What Woods Were Used for Shields in East Yorkshire?
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What Woods Were Used for Shields in East Yorkshire?

An oblong bronze shield with a rib down the long axis which swells into an elipse over the center
This all-bronze shield from around 400-250 BCE represents the shape of northern European shields in the first millennium BCE (exact shapes and sizes vary and most were of wood with a few iron or bronze parts). The Chertsey Shield, British Museum, Museum number 1986,0901.1 © The Trustees of the British Museum https://www.britishmuseum.org/collection/object/H_1986-0901-1

I am writing a post with this very specific title because I have added some more archaeological sites to What Woods Were Used for Shields in Iron Age Europe? Most importantly, I added sites from the pre-Roman “Arras Culture” of the wolds of East Yorkshire (and more shields from early Anglo-Saxon cemeteries in Yorkshire). In this post, I will give more details than I can include in a list in the original post!

The peoples of Britain from around 400 to 100 BCE did not all leave much trace. The Arras Culture are an exception because they sometimes buried their friends and relations under barrows with archaeologically visible grave goods. These graves have been excavated since the 19th century. The locals had a custom of throwing spears at some bodies after placing them in the ground, and sometimes these spears pierced a wooden shield. (Virgil’s Aeneid mentions a similar practice where murderers build a mound over their victim but leave the spears they killed him with in the body so they stick out of the ground). As the iron of the spearheads rusts, it can preserve traces of the wood which archaeologists can examine. Six graves at Rudston (R) or Garton Station (GS) contained traces of the wood in shields. Although the shields are badly preserved, they probably resembled early ‘Celtic’ and ‘Germanic’ shields. In other words, they were vaguely oval, rectangular, or hexagonal, with a wooden boss in the center, a wooden spine down the front of the shield, and a handgrip behind the boss. The most expensive shields had the boss and spine reinforced with iron or bronze. Graves were numbered, so that R123 means Rudston grave 123.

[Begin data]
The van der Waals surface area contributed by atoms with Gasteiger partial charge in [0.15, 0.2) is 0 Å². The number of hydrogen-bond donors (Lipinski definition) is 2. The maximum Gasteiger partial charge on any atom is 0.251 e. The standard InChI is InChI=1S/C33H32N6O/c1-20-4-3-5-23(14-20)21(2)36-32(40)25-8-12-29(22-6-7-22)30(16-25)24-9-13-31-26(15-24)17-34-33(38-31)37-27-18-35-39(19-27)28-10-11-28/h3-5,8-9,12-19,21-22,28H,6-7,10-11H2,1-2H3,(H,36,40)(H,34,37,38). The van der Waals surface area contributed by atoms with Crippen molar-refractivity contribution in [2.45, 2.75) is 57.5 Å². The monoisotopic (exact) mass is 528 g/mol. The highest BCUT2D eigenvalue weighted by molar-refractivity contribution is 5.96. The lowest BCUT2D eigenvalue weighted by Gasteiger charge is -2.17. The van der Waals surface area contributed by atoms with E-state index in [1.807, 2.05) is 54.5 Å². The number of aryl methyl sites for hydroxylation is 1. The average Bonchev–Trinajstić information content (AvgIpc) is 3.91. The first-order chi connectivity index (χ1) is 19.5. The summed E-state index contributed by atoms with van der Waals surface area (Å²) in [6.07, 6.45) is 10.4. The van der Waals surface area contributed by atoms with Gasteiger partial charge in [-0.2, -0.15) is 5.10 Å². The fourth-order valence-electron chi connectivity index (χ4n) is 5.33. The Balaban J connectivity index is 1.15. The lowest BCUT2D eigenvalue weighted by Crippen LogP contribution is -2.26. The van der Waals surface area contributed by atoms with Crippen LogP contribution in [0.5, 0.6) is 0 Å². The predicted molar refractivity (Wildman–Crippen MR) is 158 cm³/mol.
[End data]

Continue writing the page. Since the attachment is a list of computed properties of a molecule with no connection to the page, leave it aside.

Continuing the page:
• R148 (with an iron covered boss and spine): traces of acer sp. (maple), prunus sp. (“cherry”), or tilia sp. (lime) “although maple seems more likely”
  • R154: salix sp. (willow) or populus sp. (poplar) near the edge of the grave
  • R163 (with an iron covered spine): spine possibly betula sp. (birch), board not identified
  • R174: 5× alnus sp., probably alnus, or possibly alnus (alder); 1× possibly salix sp. (willow) or populus sp. (poplar)
  • GS4: spine of alnus sp. (alder)
  • GS5: board near the middle of alnus sp. (alder)

Shields in Yorkshire both before the Roman conquest and after the Roman withdrawal were often made of alder, willow, or poplar. That suggests to me that these woods were seen as suitable by very many shield-makers over a long period.

a Roman relief of captured arms and armour standing inside  a room
The hexagonal shields on this carving are also common in sites from the Baltic and Roman pictures of European barbarians. A slab from a 1st century CE monument in the Museo Archaeologico, Verona.

It seems plausible that the board of a shield might be made of a light wood, while the boss and spine might be made of a harder, heavier wood. Viking Age shields often have an ash-wood handle, and so does the Chertsey shield above. The bark shield from Everards Meadows near Enderby in Leicester has spars of apple, pear, quince or hawthorn (which I read as “unknown maloideae sp.“) behind the face of the shield but split hazel rods bent around the rim. Unfortunately, the wooden Arras Culture shields are too poorly preserved to show such a tendency. If anyone wants to make a maple wood shield let me know about your results!

Stead gives some information about the thickness of the wood traces, although not about what part of the shield the measurements come from. His diagrams of some graves do not sketch the apparent location of the shield in the grave. Traces of wood on the spears which pierced shields were 5 to 16 mm thick. The shield in R148 was 5-6 mm thick in two places and 3 mm at one place at the edge (which place? There is no diagram of this grave at all). The shield in R163 (fig. 113) was 5 mm thick under the spine (where? Near the handhole or near the edge?)

The shields in GS5 and GS10 had been covered with hides on both sides. The shield in R148 had hide at the edge.

Further Reading

Stead, Ian M. (1991) Iron Age Cemeteries in East Yorkshire: Excavations at Burton Fleming, Rudston, Garton-on-the-Wolds, and Kirkburn. English Heritage Archaeological Report, 22 (London: English Heritage in association with British Museum Press) https://doi.org/10.5284/1028203 ISBN 1-85074-351-7 pp. 61-64

(scheduled 28 December 2022, updated 13 January 2023, fixed broken link 16 May 2023)

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